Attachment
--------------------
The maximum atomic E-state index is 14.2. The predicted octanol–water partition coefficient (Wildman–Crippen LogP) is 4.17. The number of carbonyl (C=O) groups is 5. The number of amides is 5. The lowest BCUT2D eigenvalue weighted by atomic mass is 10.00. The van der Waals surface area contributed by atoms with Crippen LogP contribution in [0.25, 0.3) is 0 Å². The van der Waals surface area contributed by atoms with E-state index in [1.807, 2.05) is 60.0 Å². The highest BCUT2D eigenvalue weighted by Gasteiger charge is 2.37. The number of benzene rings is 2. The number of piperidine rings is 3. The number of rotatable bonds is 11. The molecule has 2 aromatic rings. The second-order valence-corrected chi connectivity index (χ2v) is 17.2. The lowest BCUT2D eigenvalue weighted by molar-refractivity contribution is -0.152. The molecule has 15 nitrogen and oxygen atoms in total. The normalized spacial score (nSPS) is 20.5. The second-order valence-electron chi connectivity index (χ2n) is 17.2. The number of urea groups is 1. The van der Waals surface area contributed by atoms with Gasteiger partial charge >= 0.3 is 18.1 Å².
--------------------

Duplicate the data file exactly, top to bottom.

The maximum atomic E-state index is 14.2. The predicted octanol–water partition coefficient (Wildman–Crippen LogP) is 4.17. The number of carbonyl (C=O) groups is 5. The number of amides is 5. The lowest BCUT2D eigenvalue weighted by atomic mass is 10.00. The van der Waals surface area contributed by atoms with Crippen LogP contribution in [0.25, 0.3) is 0 Å². The van der Waals surface area contributed by atoms with E-state index in [1.807, 2.05) is 60.0 Å². The highest BCUT2D eigenvalue weighted by Gasteiger charge is 2.37. The number of benzene rings is 2. The number of piperidine rings is 3. The number of rotatable bonds is 11. The molecule has 2 aromatic rings. The second-order valence-corrected chi connectivity index (χ2v) is 17.2. The lowest BCUT2D eigenvalue weighted by molar-refractivity contribution is -0.152. The molecule has 15 nitrogen and oxygen atoms in total. The normalized spacial score (nSPS) is 20.5. The second-order valence-electron chi connectivity index (χ2n) is 17.2. The number of urea groups is 1. The van der Waals surface area contributed by atoms with Gasteiger partial charge >= 0.3 is 18.1 Å².